Not all properties in Virginia are taxed the same way. A commercial building may be taxed differently from a residential property, for example, and a multi-family home could be taxed differently from a single-family home.

Applicable Exemptions

The state offers certain exemptions, which we will discuss later in this article. If you qualify for any of these exemptions or deductions, you can enjoy a lower overall property tax obligation.

Local Government Policies

Budget decisions and other changes to local policies could also impact the amount you pay toward property taxes. This is why you must ensure that you keep track of any changes that could affect tax rates.

How Is Property Tax Calculated in Virginia?

There are so many factors that come into play when determining the tax amount you pay. This is why it is always best to visit your local assessor's office for a more accurate picture of your property tax amounts. However, here is a formula you can use to get an idea of how much to expect on your next property tax bill:

Property Tax = Assessed Value of the Property X Tax Rate / 100

Keep in mind that assessed values are determined by assessors every two to six years.

How Can I Lower My Property Tax in Virginia?

Fortunately, there are ways you can lower your tax premiums. It’s essential to explore these options, as it can significantly improve your bottom line. 

Appeal Your Property Assessment

Because properties are not reviewed annually, assessed values tend to vary from market values. Moreover, the state performs an annual sales ratio investigation to determine the assessment-to-market value ratio. While ratios are usually close to 100 percent, they are not always.

As a result, when a home is reassessed, the assessed value may change drastically. According to Virginia state law, the total property tax in a particular tax district may not rise by anything more than one percent because of a reassessment. However, individual property taxes are not subjected to this rule and can be increased by any amount. 

This is why you should file an appeal if you notice that your real estate tax rate has increased significantly.

Look Into Disaster Relief

In areas where there have been natural disasters, many local governments will offer property tax relief. It's important to pursue relief during these devastating events, as natural disasters can put a significant strain on your pocket.

Investigate Personal Property Tax Relief Programs and Exemptions

There are a number of other tax relief programs and exemptions that may be available in your county. These can significantly lower the amount you pay toward property taxes, so it's important to check whether you qualify for any of them.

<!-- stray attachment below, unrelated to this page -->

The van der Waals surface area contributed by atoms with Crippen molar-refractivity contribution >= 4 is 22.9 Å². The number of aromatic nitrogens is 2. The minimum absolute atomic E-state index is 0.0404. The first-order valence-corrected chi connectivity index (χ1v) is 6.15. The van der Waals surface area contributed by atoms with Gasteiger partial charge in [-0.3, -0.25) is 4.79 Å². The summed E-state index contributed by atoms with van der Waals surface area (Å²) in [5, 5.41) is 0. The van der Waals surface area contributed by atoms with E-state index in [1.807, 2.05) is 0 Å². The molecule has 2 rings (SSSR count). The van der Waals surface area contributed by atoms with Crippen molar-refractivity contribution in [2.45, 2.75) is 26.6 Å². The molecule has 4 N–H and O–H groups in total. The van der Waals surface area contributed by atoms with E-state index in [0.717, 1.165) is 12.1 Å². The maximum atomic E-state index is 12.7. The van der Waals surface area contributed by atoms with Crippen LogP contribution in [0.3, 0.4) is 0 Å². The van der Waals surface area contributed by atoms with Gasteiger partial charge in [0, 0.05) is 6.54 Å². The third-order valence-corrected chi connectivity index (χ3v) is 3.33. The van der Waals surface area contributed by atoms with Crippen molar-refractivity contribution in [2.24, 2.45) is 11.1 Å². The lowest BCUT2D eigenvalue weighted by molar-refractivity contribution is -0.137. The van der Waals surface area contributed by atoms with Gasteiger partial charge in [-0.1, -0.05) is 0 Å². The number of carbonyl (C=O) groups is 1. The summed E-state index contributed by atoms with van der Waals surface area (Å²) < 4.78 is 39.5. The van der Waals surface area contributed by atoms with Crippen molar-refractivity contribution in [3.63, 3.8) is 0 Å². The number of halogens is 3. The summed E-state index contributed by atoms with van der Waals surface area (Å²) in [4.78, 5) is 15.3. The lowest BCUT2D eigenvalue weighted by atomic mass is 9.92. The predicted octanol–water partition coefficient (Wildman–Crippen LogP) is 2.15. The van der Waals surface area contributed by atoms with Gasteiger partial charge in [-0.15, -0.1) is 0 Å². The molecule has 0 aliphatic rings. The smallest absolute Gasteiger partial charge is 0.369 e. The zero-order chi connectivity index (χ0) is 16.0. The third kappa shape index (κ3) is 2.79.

Details will vary from one county to the next, but here is an overview of some of the most common exemptions provided in the state of Virginia:

  • Exemption for those who are blind and disabled.
  • Land use exemption - This exemption is offered when a property is designated for certain usages, such as for agricultural, forestal, or horticultural use.
  • Non-profit organization exemption.
  • Disabled veteran exemption - offered to veterans whose injuries and disabilities are a direct result of their military service.
  • Historical property exemption - Certain properties may qualify for this exemption if they have been identified as having historical significance.
  • Homestead exemption - If your property in Virginia is your primary residence, then you may qualify for a reduction in the assessed value of your home, which lowers the overall property tax amount you pay.
  • Exemption for military service members - If you are actively serving in the military, you may qualify for this tax exemption.

Again, the types of exemptions and the criteria that must be met for one to qualify for these exemptions may vary from county to county or city to city. This is why it is important to check local laws when applying for an exemption.


With a thriving economy, a high quality of life, and much more, Virginia offers many opportunities for investors. However, you must remember that property tax will play an important role in determining your bottom line, so it's essential to stay on top of things.

Although property taxes may seem like a daunting and challenging fete, arming yourself with information can make a world of difference when navigating the details of tax laws. Be sure to consult a tax advisor and visit your local assessor's office to learn more about payment due dates, payment methods, and more.

By staying informed, you can ensure that you are protected from penalties and possible foreclosure.

David is the co-founder & CMO of DoorLoop, a best-selling author, legal CLE speaker, and real estate investor. When he's not hanging with his three children, he's writing articles here!

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The information on this website is from public sources, for informational purposes only and not intended for legal or accounting advice. DoorLoop does not guarantee its accuracy and is not liable for any damages or inaccuracies.